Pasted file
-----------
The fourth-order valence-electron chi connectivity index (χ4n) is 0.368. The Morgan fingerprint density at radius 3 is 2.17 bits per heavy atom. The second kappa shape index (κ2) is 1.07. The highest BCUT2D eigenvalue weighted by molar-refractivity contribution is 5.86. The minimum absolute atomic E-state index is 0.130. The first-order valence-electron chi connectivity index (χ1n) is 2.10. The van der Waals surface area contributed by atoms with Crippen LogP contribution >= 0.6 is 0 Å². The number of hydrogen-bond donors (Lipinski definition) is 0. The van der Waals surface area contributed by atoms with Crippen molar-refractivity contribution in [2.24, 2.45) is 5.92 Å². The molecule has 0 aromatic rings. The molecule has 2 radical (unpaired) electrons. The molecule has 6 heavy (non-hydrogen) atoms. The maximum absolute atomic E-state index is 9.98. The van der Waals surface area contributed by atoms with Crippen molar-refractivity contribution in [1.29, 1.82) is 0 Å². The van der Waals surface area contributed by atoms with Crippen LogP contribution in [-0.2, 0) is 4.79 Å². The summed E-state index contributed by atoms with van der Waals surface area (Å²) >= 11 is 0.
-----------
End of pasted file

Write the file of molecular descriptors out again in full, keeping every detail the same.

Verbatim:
The fourth-order valence-electron chi connectivity index (χ4n) is 0.368. The Morgan fingerprint density at radius 3 is 2.17 bits per heavy atom. The second kappa shape index (κ2) is 1.07. The highest BCUT2D eigenvalue weighted by molar-refractivity contribution is 5.86. The minimum absolute atomic E-state index is 0.130. The first-order valence-electron chi connectivity index (χ1n) is 2.10. The van der Waals surface area contributed by atoms with Crippen LogP contribution >= 0.6 is 0 Å². The number of hydrogen-bond donors (Lipinski definition) is 0. The van der Waals surface area contributed by atoms with Crippen molar-refractivity contribution in [2.24, 2.45) is 5.92 Å². The molecule has 0 aromatic rings. The molecule has 2 radical (unpaired) electrons. The molecule has 6 heavy (non-hydrogen) atoms. The maximum absolute atomic E-state index is 9.98. The van der Waals surface area contributed by atoms with Crippen molar-refractivity contribution in [1.29, 1.82) is 0 Å². The van der Waals surface area contributed by atoms with Crippen LogP contribution in [-0.2, 0) is 4.79 Å². The summed E-state index contributed by atoms with van der Waals surface area (Å²) >= 11 is 0.